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Interview with Fred Khosravi

Executive Summary

In Vivo interviews device entrepreneur Fred Khosravi about his secrets for success in medical device company creation. Khosravi was part of the ACS organization that eventually became Guidant, where he was on the leading edge of the coronary stent revolution. That experience provided Khosravi with a broad background in interventional cardiology devices that was useful in starting his first company, carotid stent company EndoTex Interventional Systems (which was acquired by Boston Scientific) and several other successful companies.

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Interview with Amar Sawhney

In Vivo interviews device entrepreneur Amar Sawhney whose engineering background led him to Focal Inc. There Sawhney advanced important developments in sealant technology that eventually formed the basis of Confluent Surgical, the first company launched by Incept, Sawhney and fellow entrepreneur's Fred Khosravi's device incubator.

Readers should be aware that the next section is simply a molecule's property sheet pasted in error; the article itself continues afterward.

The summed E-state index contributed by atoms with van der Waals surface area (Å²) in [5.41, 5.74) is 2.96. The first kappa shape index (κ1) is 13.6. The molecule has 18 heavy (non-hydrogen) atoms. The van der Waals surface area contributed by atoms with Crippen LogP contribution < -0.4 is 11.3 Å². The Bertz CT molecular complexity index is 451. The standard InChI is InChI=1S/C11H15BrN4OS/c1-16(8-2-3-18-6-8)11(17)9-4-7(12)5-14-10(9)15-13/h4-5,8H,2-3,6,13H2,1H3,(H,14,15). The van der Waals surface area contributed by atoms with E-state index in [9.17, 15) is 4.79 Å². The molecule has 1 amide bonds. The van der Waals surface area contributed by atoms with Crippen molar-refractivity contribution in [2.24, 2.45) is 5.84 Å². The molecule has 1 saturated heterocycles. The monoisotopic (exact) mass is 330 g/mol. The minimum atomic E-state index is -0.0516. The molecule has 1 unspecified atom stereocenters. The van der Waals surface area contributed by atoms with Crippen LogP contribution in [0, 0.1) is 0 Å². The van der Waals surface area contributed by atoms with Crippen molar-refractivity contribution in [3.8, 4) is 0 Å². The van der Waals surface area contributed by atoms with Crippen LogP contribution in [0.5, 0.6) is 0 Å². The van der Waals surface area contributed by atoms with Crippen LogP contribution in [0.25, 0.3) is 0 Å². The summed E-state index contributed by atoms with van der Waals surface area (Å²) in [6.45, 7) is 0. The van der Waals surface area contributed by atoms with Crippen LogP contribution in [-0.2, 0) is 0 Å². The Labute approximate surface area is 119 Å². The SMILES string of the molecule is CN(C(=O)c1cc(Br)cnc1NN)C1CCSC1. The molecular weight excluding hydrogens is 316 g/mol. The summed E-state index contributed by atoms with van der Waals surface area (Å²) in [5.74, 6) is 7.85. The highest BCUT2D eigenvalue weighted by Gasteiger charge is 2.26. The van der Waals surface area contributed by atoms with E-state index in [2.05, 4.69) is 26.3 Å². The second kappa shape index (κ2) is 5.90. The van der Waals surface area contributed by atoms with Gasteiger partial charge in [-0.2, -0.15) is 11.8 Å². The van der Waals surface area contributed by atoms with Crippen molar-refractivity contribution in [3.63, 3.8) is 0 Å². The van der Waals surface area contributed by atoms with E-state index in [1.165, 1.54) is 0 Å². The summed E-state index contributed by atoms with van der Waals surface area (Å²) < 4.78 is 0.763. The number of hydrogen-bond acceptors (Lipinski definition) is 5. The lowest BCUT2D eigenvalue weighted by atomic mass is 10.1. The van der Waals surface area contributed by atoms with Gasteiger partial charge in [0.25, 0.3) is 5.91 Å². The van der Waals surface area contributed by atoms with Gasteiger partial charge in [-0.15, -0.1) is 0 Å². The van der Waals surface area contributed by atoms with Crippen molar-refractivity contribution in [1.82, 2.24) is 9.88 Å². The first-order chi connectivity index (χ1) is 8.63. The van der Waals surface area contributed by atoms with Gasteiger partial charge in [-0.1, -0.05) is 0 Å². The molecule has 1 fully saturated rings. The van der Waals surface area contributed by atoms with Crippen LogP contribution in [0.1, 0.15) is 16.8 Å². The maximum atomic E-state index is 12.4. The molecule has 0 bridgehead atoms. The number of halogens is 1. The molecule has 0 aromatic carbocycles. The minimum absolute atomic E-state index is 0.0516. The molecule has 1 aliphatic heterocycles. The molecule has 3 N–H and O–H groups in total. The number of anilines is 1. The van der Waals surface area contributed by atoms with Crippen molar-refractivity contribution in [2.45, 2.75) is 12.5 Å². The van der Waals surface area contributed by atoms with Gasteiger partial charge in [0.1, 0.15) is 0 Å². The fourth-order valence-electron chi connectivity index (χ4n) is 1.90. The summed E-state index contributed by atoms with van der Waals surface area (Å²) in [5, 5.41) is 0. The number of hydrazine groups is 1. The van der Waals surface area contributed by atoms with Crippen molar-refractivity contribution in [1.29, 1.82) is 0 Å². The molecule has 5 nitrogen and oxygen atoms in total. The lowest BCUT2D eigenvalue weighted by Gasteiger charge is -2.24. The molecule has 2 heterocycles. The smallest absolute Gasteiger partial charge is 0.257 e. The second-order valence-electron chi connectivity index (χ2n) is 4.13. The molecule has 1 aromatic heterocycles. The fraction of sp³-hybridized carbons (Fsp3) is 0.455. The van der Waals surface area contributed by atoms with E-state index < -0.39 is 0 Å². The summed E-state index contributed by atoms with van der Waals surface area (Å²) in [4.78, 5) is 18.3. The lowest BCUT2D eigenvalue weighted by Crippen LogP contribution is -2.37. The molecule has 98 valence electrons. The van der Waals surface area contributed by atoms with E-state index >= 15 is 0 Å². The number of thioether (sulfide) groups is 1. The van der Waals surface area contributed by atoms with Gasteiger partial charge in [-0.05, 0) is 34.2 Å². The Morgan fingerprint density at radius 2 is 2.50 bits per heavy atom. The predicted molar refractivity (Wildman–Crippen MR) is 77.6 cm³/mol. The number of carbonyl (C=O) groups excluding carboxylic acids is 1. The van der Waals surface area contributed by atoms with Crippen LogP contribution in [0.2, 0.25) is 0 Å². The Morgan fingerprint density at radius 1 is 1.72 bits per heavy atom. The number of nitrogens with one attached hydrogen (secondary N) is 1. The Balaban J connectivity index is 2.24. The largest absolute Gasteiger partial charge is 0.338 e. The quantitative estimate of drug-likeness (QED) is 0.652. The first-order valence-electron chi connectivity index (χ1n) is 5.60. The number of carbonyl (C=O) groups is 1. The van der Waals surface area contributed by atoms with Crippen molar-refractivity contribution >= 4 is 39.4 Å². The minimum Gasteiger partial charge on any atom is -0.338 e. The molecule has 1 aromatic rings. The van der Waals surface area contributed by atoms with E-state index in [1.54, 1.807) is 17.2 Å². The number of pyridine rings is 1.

Fred Khosravi & Amar Sawhney: Dynamic Device Development Duo

Located on opposite coasts and with complementary skill sets, Fred Khosravi, founder of EndoTex, teamed up with Amar Sawhney, founder of Confluent Surgical, to form Incept, which has become a powerful device company creation engine. Using a unique formula that launches new companies building on previous successes, Incept has compiled an enviable record, starting nine companies in 11 years with three exits and no failures.

Vascular Access Closure Ten Years Later: Why Start-Ups Can't Seal the Deal

Despite the best intentions and brightest innovation, start-ups haven't been able to tap into the huge potential presented by the vascular closure market. Ten years after the first generation devices made it to market, the original two leaders still dominate despite the limitations of their devices, while many start-ups have come and gone. A long list of new hopefuls believe they have the solution physicians have desired. Now all they have to do is convince the physicians, who, when it comes to vascular closure devices, are slow to recognize clinical data but quick to embrace a device that feels right to them.

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